"Misterios" has been the most difficult film of my entire career. First of all I started researching and filming with neither an audience nor a commercial end in mind. I started documenting ceremonies and spiritual possessions mainly to learn, to enter a world of faith and worship that I felt was calling me. Making the film, at first, was merely an instrument, an excuse to gain access, to get to know the people and their spiritual beliefs. Then it became an effort to try and condense on magnetic tapes the intense emotions that this religion was evoking in me and them.
The greatest difficulty however, was to translate, to make accessible to an audience, via the film medium (very often reliant on technical artifice and content dramatization) something so mysterious, so completely based on intangible energies, on ancient traditions, on strong spiritual beliefs and yet, as I witnessed it, so real.
I don't think I have achieved that. I think now that perhaps it just cannot be done or even, I dare say, should not be done. When it comes to faith, each and every person has got to find and walk his or her own path according to a calling. It is certainly impossible to assemble a "pre-packaged" product on this topic, polished and ready for audience consumption.
On the other hand, making this film has been an opportunity for me to travel into my own spirituality by exploring the often "down-to-earth" yet totally unexplainable world of Dominican Vudu. I have read of other filmmakers, such as Maya Deren, who were also attracted to the spirituality and power of Vudu religion even before thinking of the importance and relevance of the film they were actually shooting. The same happened to me. Hence, not once in the over 60 hours of footage and nearly two years of production, did it occur to me that I was making this documentary without a commercial end in mind.
For me, all along, making this film firstly meant doing an act of devotion to the deity that inexplicably, powerfully, irresistibly attracted me, Santa Marta la Dominadora. As well, it was a way for me to become an apprentice in this Afro-Caribbean "branch" of the Catholic faith that I felt was calling me louder and louder every day.
The hardest and most unexpected moment, my true "reality check," came when I set about putting English subtitles to the documentary. Then and there I realized, aside from the difficulty of interpreting and translating the true sense of certain expressions, the truly gargantuan task of giving meaning to all that was happening and being said on the screen while keeping in mind an Anglo-Saxon audience.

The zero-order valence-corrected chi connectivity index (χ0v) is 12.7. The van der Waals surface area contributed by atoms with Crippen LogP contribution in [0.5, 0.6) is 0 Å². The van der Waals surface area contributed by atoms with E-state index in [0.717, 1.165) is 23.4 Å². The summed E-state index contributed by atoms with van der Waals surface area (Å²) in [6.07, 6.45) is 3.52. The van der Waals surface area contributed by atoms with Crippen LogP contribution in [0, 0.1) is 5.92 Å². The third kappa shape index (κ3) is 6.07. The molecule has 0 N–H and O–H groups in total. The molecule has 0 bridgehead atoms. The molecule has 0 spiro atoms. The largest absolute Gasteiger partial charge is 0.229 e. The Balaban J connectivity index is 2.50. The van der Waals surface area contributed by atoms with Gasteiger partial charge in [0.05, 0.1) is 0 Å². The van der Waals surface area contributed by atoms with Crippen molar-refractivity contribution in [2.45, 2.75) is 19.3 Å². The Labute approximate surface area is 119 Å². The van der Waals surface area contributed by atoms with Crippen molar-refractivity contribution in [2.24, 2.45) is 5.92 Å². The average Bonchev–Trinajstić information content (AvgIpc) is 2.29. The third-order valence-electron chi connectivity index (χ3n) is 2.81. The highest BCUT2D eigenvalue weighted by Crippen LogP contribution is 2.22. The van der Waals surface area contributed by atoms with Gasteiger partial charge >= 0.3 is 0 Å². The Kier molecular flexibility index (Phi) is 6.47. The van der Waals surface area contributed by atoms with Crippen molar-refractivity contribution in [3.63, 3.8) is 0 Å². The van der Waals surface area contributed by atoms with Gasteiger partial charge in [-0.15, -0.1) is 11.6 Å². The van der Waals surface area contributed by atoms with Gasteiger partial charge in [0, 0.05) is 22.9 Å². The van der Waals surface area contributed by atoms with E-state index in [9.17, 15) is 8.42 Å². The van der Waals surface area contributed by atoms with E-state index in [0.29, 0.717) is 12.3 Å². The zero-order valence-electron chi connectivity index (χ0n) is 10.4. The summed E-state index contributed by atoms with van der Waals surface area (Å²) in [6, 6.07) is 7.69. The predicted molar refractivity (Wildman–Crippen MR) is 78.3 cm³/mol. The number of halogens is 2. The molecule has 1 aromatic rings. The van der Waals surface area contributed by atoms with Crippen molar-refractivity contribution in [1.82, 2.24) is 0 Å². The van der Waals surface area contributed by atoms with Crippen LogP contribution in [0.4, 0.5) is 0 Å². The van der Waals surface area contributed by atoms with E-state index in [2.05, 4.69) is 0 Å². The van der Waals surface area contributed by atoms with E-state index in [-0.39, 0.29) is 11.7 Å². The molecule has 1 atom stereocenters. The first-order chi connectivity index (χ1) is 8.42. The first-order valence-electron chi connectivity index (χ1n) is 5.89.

I decided the English language was not up to the task. Even with the help of illustrious academic translators who offered their expertise, I felt we could only barely approximate the meaning of many concepts in order to give an English-speaking audience a very relative and unclear portal "to get in." There are many words in Spanish (and in Italian) to translate the not-so-easy-to-define concept that in English is univocally called "love." Perhaps that can serve as an example of how hard the subtitling task was, without getting into too many details.
As all things must come to an end, I have now a "finished" product, the documentary Misterios, 55 minutes long, that is only partially fulfilling my expectations. I also edited an additional 84-minute film/program that includes all the musical footage that was only partially included (for editorial-timing and formatting reasons) in Misterios. I call this film/program The Culture of Palo and, although most of the footage is grainy, gritty and unedited, I consider it priceless for it preserves that tradition--so ephemeral, so quickly disappearing and mutating--that I initially set out to document.
The documentary Misterios, while far from a thorough and clinical dissection of Vudu religion, has already fulfilled its purpose. I now have a huge database and network of people in the world of Dominican Vudu, some of whom I call friends. More importantly, I have personally entered that very world and have become part of it through the teachings of others and mainly through faith and devotion deep down in my own soul. I have now an open road in front of me to better my knowledge of the inexplicable. I have become a student in the University of the Supernatural. I have finally found hope to be able to reach the day of my death with an increased sense of what life, compassion and faith are to me, accepting my human limitations and the mysterious ways destiny and God work.